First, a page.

Silicone contamination is even worse than minute particles of oil.
Dave
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Hello, I use those pastel dusting cloths with the surface with all the cut fibers. I looked on one but did not see a brand name. They hold an amazing amount of dust can be cleaned over and over. . Especially good for final wiping before finishing. I was using used dryer sheets. I do a lot of spray finishing and they seems to work well, get very smooth surfaces. I also use a compressor which works fairly well but seldom seems to get the last bit of dust. Sometimes I use a vacuum with a soft brush. Don't use tack cloths anymore.
Mike R
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By pastel dusting cloths do you mean something like Swiffer Sweeps? I think I may try those, too. I'm guessing that if a tackcloth *does* put a little oil on the wood that a quick wipe with mineral spirits would clean it up.
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Oil lubed. I have never had oil come out of the hose. More often I have a problem with moisture condensing inside the hose and spraying on the wood but that is only a slight mist and quickly evaporates. IMHO your finish will probably hide/blend with, any specs of oil if any comes out.

Probably, I never have had that problem.
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Converting to waterbased finishes has raised a whole bunch of issues. I was raised with oil based stuff and was happier than I was when waterbased shtuff first came to California. People have reported contamination from tack cloths, presumed by me to mean WB finishes instead of oil based. My suggestion was based on what I believe to be a Jeff Jewitt suggestion for possible win-win use of expired shellac. Avoid off the shelf tack cloth and avoid dumping expired shellac down the drain. Makers of finishes have made GREAT leaps in their finishes and oil based shtuff is out of my inventory. I don't use waxy shellac as dewaxed is more universal as an undercoat and anything can be used on top. Furthermore this is Thursday.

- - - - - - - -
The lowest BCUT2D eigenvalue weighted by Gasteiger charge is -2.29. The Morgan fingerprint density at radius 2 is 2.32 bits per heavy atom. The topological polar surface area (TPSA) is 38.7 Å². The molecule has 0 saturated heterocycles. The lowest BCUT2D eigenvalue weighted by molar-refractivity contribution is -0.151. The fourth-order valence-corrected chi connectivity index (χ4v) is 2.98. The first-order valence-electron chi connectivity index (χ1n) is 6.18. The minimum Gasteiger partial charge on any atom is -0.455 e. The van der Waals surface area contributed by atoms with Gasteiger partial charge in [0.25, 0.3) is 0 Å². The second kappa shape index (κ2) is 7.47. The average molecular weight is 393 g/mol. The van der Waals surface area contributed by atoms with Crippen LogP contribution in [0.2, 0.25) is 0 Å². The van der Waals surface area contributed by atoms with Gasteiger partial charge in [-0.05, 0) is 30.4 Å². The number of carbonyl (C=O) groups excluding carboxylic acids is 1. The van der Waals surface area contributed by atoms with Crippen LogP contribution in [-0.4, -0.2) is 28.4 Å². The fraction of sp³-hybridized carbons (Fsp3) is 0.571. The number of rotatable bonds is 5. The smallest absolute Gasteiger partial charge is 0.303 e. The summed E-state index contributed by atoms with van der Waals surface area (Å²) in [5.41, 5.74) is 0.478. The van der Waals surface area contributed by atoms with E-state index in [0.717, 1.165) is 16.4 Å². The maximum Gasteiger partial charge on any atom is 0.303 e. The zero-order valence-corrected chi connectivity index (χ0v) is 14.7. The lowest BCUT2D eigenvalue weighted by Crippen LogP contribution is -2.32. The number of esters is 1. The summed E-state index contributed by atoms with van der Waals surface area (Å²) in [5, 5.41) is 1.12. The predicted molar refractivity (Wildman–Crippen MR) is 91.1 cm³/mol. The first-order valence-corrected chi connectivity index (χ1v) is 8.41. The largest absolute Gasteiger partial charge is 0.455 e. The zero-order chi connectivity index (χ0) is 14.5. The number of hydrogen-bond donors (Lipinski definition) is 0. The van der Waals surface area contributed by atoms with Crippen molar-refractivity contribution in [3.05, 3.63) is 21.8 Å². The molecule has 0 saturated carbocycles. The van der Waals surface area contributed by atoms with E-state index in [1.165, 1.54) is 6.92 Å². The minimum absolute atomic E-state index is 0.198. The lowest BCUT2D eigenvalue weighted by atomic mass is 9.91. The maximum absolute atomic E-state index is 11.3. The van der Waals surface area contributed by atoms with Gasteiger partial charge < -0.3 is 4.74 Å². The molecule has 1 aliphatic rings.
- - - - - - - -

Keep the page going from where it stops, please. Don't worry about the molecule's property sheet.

On Thu, 01 Dec 2005 16:21:25 GMT, "Leon"

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nospambob wrote:

I presume yopu meant that figuratively. IMHE mixing shellac with water immediately hardens the shellac. Not the sort of thing you want to happen in the trap below your drain.
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FF


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You're right ... but use hot water and household ammonia if you do happen to be cleaning up shellac equipment in the sink. That way you will have a better chance of surviving a SWMBO's wrath.
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Appreciate the follow up info! I seldom have surplus shellac and it was figuratively.

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I was just having a quick re-read of all the replies here. I'm a little confused, now, about the use of water -- I thought you *had* to use it to raise the grain at some point in the finishing process. But -- it's almost sounding as if you only need to do that if you are about to apply a water-based finish (which I'm not). Is that correct?
With oil-based products do you just use mineral spirits?
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On 5 Dec 2005 04:58:23 -0800, snipped-for-privacy@yahoo.com scribbled:

Yes. If you don't deliberately do it before, water-based finishes will raise the grain.

Oil-based products do not raise the gain, so there is no need to raise to do it.
Luigi Replace "nonet" with "yukonomics" for real email address www.yukonomics.ca/wooddorking/humour.html www.yukonomics.ca/wooddorking/antifaq.html http://en.wikipedia.org/wiki/Wikipedia:WikiProject_Woodworking